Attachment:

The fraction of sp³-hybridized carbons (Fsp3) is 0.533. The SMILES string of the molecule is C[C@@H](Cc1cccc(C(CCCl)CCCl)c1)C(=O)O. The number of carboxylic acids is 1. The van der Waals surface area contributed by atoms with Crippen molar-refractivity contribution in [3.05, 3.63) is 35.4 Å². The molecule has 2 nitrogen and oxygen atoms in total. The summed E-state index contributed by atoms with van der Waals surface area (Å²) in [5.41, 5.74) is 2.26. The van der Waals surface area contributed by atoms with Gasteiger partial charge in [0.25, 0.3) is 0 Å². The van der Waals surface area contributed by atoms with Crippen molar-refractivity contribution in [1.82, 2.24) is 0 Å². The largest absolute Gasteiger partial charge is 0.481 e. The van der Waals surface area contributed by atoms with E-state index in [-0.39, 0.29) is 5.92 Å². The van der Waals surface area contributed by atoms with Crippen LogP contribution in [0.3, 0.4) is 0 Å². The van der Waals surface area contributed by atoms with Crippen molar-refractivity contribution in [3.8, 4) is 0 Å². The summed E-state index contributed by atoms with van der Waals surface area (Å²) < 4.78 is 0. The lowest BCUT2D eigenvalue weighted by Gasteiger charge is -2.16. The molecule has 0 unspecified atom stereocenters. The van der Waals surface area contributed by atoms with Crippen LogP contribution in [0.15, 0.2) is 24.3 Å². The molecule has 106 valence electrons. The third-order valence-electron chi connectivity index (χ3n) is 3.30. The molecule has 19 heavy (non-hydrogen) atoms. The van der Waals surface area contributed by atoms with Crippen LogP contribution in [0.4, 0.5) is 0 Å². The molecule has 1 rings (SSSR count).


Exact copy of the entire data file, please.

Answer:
The fraction of sp³-hybridized carbons (Fsp3) is 0.533. The SMILES string of the molecule is C[C@@H](Cc1cccc(C(CCCl)CCCl)c1)C(=O)O. The number of carboxylic acids is 1. The van der Waals surface area contributed by atoms with Crippen molar-refractivity contribution in [3.05, 3.63) is 35.4 Å². The molecule has 2 nitrogen and oxygen atoms in total. The summed E-state index contributed by atoms with van der Waals surface area (Å²) in [5.41, 5.74) is 2.26. The van der Waals surface area contributed by atoms with Gasteiger partial charge in [0.25, 0.3) is 0 Å². The van der Waals surface area contributed by atoms with Crippen molar-refractivity contribution in [1.82, 2.24) is 0 Å². The largest absolute Gasteiger partial charge is 0.481 e. The van der Waals surface area contributed by atoms with E-state index in [-0.39, 0.29) is 5.92 Å². The van der Waals surface area contributed by atoms with Crippen LogP contribution in [0.3, 0.4) is 0 Å². The van der Waals surface area contributed by atoms with Crippen molar-refractivity contribution in [3.8, 4) is 0 Å². The summed E-state index contributed by atoms with van der Waals surface area (Å²) < 4.78 is 0. The lowest BCUT2D eigenvalue weighted by Gasteiger charge is -2.16. The molecule has 0 unspecified atom stereocenters. The van der Waals surface area contributed by atoms with Crippen LogP contribution in [0.15, 0.2) is 24.3 Å². The molecule has 106 valence electrons. The third-order valence-electron chi connectivity index (χ3n) is 3.30. The molecule has 19 heavy (non-hydrogen) atoms. The van der Waals surface area contributed by atoms with Crippen LogP contribution in [0.4, 0.5) is 0 Å². The molecule has 1 rings (SSSR count).